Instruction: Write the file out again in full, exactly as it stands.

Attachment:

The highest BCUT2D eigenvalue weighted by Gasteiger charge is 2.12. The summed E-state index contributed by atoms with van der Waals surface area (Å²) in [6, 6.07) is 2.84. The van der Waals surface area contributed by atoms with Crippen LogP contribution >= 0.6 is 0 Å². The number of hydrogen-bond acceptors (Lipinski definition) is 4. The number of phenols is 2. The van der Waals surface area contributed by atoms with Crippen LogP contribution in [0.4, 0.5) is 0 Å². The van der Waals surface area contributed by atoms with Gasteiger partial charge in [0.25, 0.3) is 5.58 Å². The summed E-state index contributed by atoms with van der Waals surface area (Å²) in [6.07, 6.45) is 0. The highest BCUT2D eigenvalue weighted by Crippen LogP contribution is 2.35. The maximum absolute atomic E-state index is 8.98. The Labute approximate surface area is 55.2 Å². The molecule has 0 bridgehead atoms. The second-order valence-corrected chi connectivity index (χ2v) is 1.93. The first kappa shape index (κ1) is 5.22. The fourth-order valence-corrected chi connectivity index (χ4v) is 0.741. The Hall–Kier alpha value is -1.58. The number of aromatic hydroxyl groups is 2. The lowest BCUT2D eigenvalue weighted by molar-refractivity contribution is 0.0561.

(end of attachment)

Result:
The highest BCUT2D eigenvalue weighted by Gasteiger charge is 2.12. The summed E-state index contributed by atoms with van der Waals surface area (Å²) in [6, 6.07) is 2.84. The van der Waals surface area contributed by atoms with Crippen LogP contribution >= 0.6 is 0 Å². The number of hydrogen-bond acceptors (Lipinski definition) is 4. The number of phenols is 2. The van der Waals surface area contributed by atoms with Crippen LogP contribution in [0.4, 0.5) is 0 Å². The van der Waals surface area contributed by atoms with Gasteiger partial charge in [0.25, 0.3) is 5.58 Å². The summed E-state index contributed by atoms with van der Waals surface area (Å²) in [6.07, 6.45) is 0. The highest BCUT2D eigenvalue weighted by Crippen LogP contribution is 2.35. The maximum absolute atomic E-state index is 8.98. The Labute approximate surface area is 55.2 Å². The molecule has 0 bridgehead atoms. The second-order valence-corrected chi connectivity index (χ2v) is 1.93. The first kappa shape index (κ1) is 5.22. The fourth-order valence-corrected chi connectivity index (χ4v) is 0.741. The Hall–Kier alpha value is -1.58. The number of aromatic hydroxyl groups is 2. The lowest BCUT2D eigenvalue weighted by molar-refractivity contribution is 0.0561.